On June 7, 1998, four months before Matthew Shepard was killed, James Byrd, Jr., a Black man in Jasper, Texas, was offered a ride home from three white men. The driver was someone he knew and trusted, so he accepted the ride.
The three men instead abducted him, beat him, tied him up and dragged him from the back of the vehicle for three miles, ultimately killing him in a heinous act of hate violence.
On the 10th anniversary of the Matthew Shepard and James Byrd Jr. Hate Crimes Prevention Act, Cynthia Deitle of @MattShepardFDN read a powerful letter from Dennis & Judy Shepard to AG William Barr.— Human Rights Campaign (@HRC) October 21, 2019
Their son, Matthew, was attacked in an anti-LGBTQ hate crime and died days later. pic.twitter.com/36sDRWKGoR
HRC and countless other groups and individuals worked for years to get justice for their murders with federal hate crimes policies and legislation.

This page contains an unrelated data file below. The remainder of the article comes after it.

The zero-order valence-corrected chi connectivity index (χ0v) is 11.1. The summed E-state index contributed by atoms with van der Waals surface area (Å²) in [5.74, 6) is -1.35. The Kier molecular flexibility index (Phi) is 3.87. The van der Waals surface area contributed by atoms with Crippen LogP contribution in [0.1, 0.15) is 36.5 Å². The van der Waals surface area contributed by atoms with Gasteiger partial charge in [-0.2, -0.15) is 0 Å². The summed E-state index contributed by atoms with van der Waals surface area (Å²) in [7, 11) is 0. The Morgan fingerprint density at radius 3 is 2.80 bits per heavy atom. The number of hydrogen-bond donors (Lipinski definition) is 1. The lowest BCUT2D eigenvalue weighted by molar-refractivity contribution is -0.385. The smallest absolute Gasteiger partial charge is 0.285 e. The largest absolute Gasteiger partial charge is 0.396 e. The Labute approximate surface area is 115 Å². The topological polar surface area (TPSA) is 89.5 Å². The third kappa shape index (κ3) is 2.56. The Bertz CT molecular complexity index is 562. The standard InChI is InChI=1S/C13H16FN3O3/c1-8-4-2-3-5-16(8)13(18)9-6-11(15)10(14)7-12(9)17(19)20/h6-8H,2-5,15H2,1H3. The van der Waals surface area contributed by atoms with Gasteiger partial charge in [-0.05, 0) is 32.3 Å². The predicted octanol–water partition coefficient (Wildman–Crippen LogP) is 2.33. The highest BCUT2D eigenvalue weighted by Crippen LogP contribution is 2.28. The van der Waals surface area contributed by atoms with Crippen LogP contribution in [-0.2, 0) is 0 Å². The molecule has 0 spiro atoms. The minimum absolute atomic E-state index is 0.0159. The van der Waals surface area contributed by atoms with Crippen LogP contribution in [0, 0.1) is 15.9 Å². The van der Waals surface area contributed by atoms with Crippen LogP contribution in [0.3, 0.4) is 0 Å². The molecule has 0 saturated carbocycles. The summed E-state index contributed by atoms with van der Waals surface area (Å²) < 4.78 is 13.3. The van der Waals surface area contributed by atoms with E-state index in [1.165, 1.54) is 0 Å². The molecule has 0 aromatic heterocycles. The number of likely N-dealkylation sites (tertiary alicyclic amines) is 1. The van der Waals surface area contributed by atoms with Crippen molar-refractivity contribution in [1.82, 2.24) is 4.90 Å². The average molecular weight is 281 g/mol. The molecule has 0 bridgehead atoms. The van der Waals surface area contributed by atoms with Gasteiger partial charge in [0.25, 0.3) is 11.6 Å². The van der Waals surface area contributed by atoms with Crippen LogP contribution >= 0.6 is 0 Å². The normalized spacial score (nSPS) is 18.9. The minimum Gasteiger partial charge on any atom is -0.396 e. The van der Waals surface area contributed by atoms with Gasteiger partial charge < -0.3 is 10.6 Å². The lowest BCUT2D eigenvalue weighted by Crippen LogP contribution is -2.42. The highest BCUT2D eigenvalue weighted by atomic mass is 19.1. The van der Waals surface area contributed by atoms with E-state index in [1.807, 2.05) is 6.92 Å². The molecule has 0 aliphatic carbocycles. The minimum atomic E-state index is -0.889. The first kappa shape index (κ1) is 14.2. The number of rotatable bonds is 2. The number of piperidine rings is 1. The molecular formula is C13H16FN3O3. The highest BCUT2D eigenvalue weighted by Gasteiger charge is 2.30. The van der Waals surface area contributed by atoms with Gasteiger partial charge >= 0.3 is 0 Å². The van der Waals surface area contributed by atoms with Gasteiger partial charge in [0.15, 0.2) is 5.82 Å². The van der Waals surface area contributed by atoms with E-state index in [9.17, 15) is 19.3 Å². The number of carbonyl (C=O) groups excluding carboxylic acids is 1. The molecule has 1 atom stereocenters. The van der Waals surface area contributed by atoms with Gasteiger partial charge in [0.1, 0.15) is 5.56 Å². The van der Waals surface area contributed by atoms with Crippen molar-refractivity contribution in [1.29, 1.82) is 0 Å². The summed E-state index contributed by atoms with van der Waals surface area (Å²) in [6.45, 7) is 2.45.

Before the summit concludes, Clinton unveils a package of initiatives that includes expanding federal hate crimes laws to encompass crimes aimed at people because they are gay or disabled, or because of their sex.
Finally, in 2009, President Barack Obama signed the Matthew Shepard and James Byrd, Jr. Hate Crimes Prevention Act into law. This law gives the Justice Department the power to investigate and prosecute bias-motivated violence where the perpetrator has selected the victim because of the person's actual or perceived race, color, religion, national origin, gender, sexual orientation, gender identity or disability.
HRC was proud to join the Shepard and Byrd families at the signing and continue to honor their memories to this day.